The Relationship Between Executive Function Deficits and DSM-5-Defined ADHD Symptoms

J Atten Disord. 2020 Jan;24(1):41-51. doi: 10.1177/1087054718804347. Epub 2018 Oct 8.


Objectives: To identify the relationship between the core Diagnostic and Statistical Manual of Mental Disorders (5th ed.) ADHD symptoms and executive function deficits (EFDs), to evaluate ADHD characteristics of those with executive dysfunction (ED), and to examine the predictive utility of the Adult ADHD Investigator Symptom Rating Scale (AISRS) in identifying those with adult ADHD and ED. Method: Two samples (referred and primary care practice) were pooled together for present analysis. Results: Final analysis included 297 respondents, 171 with adult ADHD. Spearman correlation coefficients and binary logistic regressions demonstrated that ADHD inattentive (IA) and hyperactive-impulsive (H-I) symptoms were moderately to strongly correlated with and highly predictive of EFDs. Receiver operating characteristic curve analysis showed that an AISRS DSM 18-item score of ⩾ 28 was most predictive of clinical ED. Conclusion: ADHD symptoms were strongly correlated with and predictive of EFDs, clinicians should screen adults with ADHD for EFDs and ADHD treatment providers should track EFD improvement in addition to DSM-5 ADHD symptoms.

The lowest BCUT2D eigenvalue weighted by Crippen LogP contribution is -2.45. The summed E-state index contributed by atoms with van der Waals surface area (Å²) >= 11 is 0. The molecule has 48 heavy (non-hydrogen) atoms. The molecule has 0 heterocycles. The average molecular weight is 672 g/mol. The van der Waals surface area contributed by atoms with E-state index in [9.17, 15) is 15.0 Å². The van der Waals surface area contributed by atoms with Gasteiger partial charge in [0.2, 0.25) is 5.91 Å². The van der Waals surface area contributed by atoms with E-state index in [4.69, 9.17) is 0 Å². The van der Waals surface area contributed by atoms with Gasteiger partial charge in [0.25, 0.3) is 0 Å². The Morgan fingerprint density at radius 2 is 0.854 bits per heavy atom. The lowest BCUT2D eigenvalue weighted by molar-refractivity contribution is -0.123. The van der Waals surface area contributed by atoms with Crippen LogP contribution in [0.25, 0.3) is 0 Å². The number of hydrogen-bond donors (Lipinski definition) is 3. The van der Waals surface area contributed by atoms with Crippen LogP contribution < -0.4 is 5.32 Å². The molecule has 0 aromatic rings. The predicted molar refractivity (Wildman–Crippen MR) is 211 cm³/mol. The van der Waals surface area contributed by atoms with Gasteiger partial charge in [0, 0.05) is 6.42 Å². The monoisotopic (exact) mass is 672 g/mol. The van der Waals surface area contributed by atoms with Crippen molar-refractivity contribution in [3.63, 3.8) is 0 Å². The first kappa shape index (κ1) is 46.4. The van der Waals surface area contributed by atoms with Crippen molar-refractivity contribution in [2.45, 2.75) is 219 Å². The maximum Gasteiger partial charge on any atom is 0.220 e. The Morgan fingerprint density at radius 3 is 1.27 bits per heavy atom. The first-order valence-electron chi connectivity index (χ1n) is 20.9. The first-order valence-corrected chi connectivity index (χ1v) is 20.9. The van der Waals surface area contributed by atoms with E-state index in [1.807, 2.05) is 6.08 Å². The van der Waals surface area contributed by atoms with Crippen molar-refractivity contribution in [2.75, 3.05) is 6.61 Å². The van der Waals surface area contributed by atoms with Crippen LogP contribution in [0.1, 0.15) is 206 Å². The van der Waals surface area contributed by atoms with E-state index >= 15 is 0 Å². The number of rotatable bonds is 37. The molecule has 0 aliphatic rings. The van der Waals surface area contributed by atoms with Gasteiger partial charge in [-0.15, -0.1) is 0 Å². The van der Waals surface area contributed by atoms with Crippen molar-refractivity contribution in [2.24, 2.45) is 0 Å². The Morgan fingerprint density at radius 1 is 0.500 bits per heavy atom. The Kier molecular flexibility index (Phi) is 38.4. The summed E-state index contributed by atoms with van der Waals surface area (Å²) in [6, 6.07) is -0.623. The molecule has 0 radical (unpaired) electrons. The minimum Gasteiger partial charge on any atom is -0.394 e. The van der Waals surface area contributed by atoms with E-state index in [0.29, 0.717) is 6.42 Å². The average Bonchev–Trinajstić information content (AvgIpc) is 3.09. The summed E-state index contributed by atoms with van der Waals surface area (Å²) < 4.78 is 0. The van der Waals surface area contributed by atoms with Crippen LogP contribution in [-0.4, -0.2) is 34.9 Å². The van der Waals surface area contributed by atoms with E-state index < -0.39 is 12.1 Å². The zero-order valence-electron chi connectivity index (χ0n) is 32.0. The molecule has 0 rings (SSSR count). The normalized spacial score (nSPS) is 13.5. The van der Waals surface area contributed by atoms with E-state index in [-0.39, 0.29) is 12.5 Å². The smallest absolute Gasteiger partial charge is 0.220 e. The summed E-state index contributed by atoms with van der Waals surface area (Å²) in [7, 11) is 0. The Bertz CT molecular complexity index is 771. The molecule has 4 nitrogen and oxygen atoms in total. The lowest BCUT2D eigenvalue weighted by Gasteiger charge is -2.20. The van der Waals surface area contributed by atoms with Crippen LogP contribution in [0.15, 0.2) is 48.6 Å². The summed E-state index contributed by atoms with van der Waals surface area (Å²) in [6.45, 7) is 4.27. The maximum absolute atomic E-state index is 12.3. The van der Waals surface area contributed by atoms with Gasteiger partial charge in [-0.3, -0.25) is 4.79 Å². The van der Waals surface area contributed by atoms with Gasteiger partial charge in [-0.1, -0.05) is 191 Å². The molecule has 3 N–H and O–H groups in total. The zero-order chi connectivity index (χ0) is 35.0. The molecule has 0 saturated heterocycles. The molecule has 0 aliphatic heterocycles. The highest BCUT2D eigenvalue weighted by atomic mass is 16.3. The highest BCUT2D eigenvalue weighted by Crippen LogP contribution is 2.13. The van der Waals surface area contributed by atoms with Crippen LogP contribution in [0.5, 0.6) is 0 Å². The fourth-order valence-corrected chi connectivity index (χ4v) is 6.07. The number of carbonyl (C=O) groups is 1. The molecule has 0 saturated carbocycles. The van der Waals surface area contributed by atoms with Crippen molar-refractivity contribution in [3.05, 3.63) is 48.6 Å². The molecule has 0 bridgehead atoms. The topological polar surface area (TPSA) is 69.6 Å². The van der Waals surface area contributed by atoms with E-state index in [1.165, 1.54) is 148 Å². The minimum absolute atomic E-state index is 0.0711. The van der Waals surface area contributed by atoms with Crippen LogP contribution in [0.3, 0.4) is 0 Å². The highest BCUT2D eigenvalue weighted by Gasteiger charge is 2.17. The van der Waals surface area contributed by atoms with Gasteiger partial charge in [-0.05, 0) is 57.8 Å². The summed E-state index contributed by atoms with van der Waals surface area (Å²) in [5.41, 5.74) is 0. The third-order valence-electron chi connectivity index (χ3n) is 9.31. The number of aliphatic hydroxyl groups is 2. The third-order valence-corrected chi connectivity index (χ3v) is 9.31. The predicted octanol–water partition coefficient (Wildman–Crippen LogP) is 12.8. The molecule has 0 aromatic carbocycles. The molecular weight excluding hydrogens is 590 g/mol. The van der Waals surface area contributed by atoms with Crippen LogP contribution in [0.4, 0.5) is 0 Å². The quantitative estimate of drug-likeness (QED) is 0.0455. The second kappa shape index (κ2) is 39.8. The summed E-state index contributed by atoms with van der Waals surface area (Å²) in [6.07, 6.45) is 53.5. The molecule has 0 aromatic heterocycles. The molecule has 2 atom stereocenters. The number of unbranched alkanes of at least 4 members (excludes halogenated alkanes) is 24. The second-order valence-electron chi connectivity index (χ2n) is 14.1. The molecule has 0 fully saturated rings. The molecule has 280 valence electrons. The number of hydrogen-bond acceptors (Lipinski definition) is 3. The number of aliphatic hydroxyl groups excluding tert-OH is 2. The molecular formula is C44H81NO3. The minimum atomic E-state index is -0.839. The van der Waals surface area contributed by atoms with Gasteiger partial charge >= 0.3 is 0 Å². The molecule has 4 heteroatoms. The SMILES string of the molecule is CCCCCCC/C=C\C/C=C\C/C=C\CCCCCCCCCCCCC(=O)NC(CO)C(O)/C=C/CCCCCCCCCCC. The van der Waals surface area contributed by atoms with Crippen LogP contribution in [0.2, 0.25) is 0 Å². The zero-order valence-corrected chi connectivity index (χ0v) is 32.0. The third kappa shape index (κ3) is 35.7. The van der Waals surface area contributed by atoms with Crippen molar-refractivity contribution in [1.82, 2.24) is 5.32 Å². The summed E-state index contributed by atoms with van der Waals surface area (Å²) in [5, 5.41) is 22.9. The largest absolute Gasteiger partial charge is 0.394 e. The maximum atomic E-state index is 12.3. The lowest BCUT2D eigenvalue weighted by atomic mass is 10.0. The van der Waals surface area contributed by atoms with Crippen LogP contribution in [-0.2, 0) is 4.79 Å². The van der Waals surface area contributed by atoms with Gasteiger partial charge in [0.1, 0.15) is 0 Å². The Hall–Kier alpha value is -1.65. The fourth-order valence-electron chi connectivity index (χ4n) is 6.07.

Keywords: ADHD; etiology; executive function; scale psychometrics.

Publication types

  • Research Support, Non-U.S. Gov't

MeSH terms

  • Adult
  • Attention Deficit Disorder with Hyperactivity* / diagnosis
  • Cognition Disorders*
  • Diagnostic and Statistical Manual of Mental Disorders
  • Executive Function
  • Humans
  • Impulsive Behavior